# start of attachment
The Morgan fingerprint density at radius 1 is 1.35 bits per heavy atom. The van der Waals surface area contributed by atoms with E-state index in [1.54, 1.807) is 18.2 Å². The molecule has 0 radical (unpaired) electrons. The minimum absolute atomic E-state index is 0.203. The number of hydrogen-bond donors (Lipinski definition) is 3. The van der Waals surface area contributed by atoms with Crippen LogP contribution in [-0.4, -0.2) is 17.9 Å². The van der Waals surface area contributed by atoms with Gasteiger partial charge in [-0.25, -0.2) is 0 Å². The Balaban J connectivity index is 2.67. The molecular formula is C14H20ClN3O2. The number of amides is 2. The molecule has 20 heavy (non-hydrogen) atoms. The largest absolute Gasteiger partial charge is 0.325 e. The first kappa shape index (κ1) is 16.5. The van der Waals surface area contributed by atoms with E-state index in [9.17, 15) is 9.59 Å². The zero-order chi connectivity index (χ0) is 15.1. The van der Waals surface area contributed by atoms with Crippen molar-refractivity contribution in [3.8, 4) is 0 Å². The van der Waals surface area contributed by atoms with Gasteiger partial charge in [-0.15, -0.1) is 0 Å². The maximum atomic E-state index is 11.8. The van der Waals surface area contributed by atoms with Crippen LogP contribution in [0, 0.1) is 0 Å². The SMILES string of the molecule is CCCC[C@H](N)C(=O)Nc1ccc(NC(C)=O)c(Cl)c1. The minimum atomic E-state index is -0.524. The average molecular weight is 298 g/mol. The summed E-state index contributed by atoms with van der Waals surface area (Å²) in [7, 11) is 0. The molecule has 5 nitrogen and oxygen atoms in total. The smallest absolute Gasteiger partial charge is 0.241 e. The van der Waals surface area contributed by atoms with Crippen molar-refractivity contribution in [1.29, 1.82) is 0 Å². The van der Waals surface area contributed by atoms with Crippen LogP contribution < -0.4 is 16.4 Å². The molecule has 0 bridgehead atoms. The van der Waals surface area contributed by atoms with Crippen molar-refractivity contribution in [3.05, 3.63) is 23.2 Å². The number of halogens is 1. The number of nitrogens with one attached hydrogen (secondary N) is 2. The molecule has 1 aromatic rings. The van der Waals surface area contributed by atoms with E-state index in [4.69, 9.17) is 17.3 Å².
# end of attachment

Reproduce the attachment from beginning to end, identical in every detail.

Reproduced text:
The Morgan fingerprint density at radius 1 is 1.35 bits per heavy atom. The van der Waals surface area contributed by atoms with E-state index in [1.54, 1.807) is 18.2 Å². The molecule has 0 radical (unpaired) electrons. The minimum absolute atomic E-state index is 0.203. The number of hydrogen-bond donors (Lipinski definition) is 3. The van der Waals surface area contributed by atoms with Crippen LogP contribution in [-0.4, -0.2) is 17.9 Å². The van der Waals surface area contributed by atoms with Gasteiger partial charge in [-0.25, -0.2) is 0 Å². The Balaban J connectivity index is 2.67. The molecular formula is C14H20ClN3O2. The number of amides is 2. The molecule has 20 heavy (non-hydrogen) atoms. The largest absolute Gasteiger partial charge is 0.325 e. The first kappa shape index (κ1) is 16.5. The van der Waals surface area contributed by atoms with E-state index in [9.17, 15) is 9.59 Å². The zero-order chi connectivity index (χ0) is 15.1. The van der Waals surface area contributed by atoms with Crippen molar-refractivity contribution in [3.8, 4) is 0 Å². The van der Waals surface area contributed by atoms with Gasteiger partial charge in [-0.15, -0.1) is 0 Å². The maximum atomic E-state index is 11.8. The van der Waals surface area contributed by atoms with Crippen LogP contribution in [0, 0.1) is 0 Å². The SMILES string of the molecule is CCCC[C@H](N)C(=O)Nc1ccc(NC(C)=O)c(Cl)c1. The minimum atomic E-state index is -0.524. The average molecular weight is 298 g/mol. The summed E-state index contributed by atoms with van der Waals surface area (Å²) in [7, 11) is 0. The molecule has 5 nitrogen and oxygen atoms in total. The smallest absolute Gasteiger partial charge is 0.241 e. The van der Waals surface area contributed by atoms with Crippen molar-refractivity contribution in [1.29, 1.82) is 0 Å². The van der Waals surface area contributed by atoms with Crippen LogP contribution < -0.4 is 16.4 Å². The molecule has 0 bridgehead atoms. The van der Waals surface area contributed by atoms with Crippen molar-refractivity contribution in [3.05, 3.63) is 23.2 Å². The number of halogens is 1. The number of nitrogens with one attached hydrogen (secondary N) is 2. The molecule has 1 aromatic rings. The van der Waals surface area contributed by atoms with E-state index in [4.69, 9.17) is 17.3 Å².